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A ten-year time series from Monterey Bay, California: Seasonal, interannual and long-term patterns

C O N C L U S I O N S

seawifs.gif (573896 bytes)Fig. 6. Monthly SeaWiFS composites for six months of 1998. Compare the El Niņo winter of 1997-1998 (January, top panel) with the La Niņa (?) winter of 1998-1999 (November, bottom panel).

There are clear examples of physical-biological coupling on seasonal and decadal scales. Surprisingly the interannual connections are not as clear. Seasonally the spring and early summer are periods of upwelling. The upwelling signal is evident in winds, currents, temperature, nitrate, chlorophyll, primary production and centric diatoms. During the late summer and early fall (the oceanic period) there are increases in temperature, a shoaling and intensification of the poleward undercurrent, decreases in nitrate concentration, chlorophyll and primary production, and a shift in species assemblages. A deeper mixed layer and minima in biological and chemical properties characterize the winter.

The long-term trend is for the ecosystem to change from the upwelling condition to a more oceanic condition. Temperatures are increasing, the poleward undercurrent is intensifying, subsurface nitrate concentration, chlorophyll and primary production are decreasing, and a shift in species assemblages like that observed in the seasonal cycle is occurring. The increase in temperature has been well documented but the other changes have only been hypothesized. Time series like the ones presented here are extremely rare yet they are required before an accurate assessment of changes associated with global change can be made. Based on ten years of data we have constructed a coherent story of how the ecosystem may be changing, however, much longer series are required to confirm this story.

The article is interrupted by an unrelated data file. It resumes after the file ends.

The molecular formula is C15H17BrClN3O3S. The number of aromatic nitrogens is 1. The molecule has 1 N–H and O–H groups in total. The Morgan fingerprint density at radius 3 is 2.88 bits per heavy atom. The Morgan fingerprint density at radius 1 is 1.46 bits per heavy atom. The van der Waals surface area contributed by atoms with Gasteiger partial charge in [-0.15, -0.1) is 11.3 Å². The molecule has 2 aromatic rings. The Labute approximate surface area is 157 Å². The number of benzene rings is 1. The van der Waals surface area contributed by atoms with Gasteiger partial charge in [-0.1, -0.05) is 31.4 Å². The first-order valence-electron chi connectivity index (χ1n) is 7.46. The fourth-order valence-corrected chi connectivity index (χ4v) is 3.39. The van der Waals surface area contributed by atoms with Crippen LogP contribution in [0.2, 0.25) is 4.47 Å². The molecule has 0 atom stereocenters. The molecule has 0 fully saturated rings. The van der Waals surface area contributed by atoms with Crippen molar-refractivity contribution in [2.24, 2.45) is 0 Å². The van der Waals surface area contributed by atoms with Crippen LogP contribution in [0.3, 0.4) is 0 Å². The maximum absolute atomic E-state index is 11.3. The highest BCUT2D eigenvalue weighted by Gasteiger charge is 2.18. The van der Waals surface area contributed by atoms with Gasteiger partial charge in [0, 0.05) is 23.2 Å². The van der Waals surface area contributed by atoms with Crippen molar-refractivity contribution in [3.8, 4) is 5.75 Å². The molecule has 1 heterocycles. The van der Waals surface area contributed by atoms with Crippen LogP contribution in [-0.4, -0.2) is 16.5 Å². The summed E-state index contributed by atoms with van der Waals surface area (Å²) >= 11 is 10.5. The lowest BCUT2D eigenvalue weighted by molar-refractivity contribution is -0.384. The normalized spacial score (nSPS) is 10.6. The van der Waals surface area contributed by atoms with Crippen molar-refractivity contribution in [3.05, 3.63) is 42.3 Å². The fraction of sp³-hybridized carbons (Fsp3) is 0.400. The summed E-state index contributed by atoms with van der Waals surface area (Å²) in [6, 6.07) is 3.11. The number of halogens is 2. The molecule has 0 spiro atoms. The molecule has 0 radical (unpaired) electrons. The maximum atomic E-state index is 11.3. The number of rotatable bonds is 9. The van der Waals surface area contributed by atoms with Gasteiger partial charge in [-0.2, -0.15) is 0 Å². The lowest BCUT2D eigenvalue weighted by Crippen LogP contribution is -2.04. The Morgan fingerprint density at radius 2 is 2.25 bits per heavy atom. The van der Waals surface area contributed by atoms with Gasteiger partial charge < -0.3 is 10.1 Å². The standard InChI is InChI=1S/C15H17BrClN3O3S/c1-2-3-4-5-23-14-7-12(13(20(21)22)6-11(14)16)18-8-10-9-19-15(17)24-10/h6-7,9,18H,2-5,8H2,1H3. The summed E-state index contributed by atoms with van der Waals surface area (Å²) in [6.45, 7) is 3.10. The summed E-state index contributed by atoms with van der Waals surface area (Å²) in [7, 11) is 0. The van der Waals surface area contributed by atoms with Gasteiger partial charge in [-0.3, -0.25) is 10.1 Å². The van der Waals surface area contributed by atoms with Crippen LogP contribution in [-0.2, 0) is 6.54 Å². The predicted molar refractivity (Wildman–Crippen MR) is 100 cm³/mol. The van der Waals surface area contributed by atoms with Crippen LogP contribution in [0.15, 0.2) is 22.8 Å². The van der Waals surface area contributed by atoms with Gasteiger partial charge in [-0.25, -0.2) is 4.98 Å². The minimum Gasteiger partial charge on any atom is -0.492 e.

Acknowledgements

We gratefully acknowledge the David and Lucile Packard Foundation for their generous funding and continued support. We thank the crews of the R/V Point Lobos, Point Sur, and New Horizon as well as the science support staff. The Pacific Fisheries Environmental Lab (PFEL) and the Navy Fleet Numerical Meteorological and Oceanographic Center (FNMOC) provided the upwelling indices and the USGS provided the wind data from buoy 46012.

References

Breaker, L. C., W. W. Broenkow (1994) The circulation of Monterey Bay and related processes. Oceanography and Marine Biology Annual Review 32, 1-64.

Chavez, F. P. (1996) Forcing and biological impact of onset of the 1992 El Nino in central California. Geophysical Research Letters, 23, 265-268.

Chavez, F. P., J. T. Pennington, R. Herlien, H. Jannasch, G. Thurmond and G. E. Friederich (1997) Moorings and drifters for real-time interdisciplinary oceanography. Journal of Atmospheric and Oceanic Technology, 14, 1199-1211.

Skogsberg, T. (1936) Hydrography of Monterey Bay, California. Thermal Conditions, 1929-1933. Transactions of the American Philosophical Society held at Philadelphia for Promoting Useful Knowledge, 29, 1-152.

Skogsberg, T. and A. Phelps (1946) Hydrography of the Monterey Bay, California Thermal Conditions, Part 2 (1934-1937). Proceedings of the American Philosophical Society, 90, 350-386.

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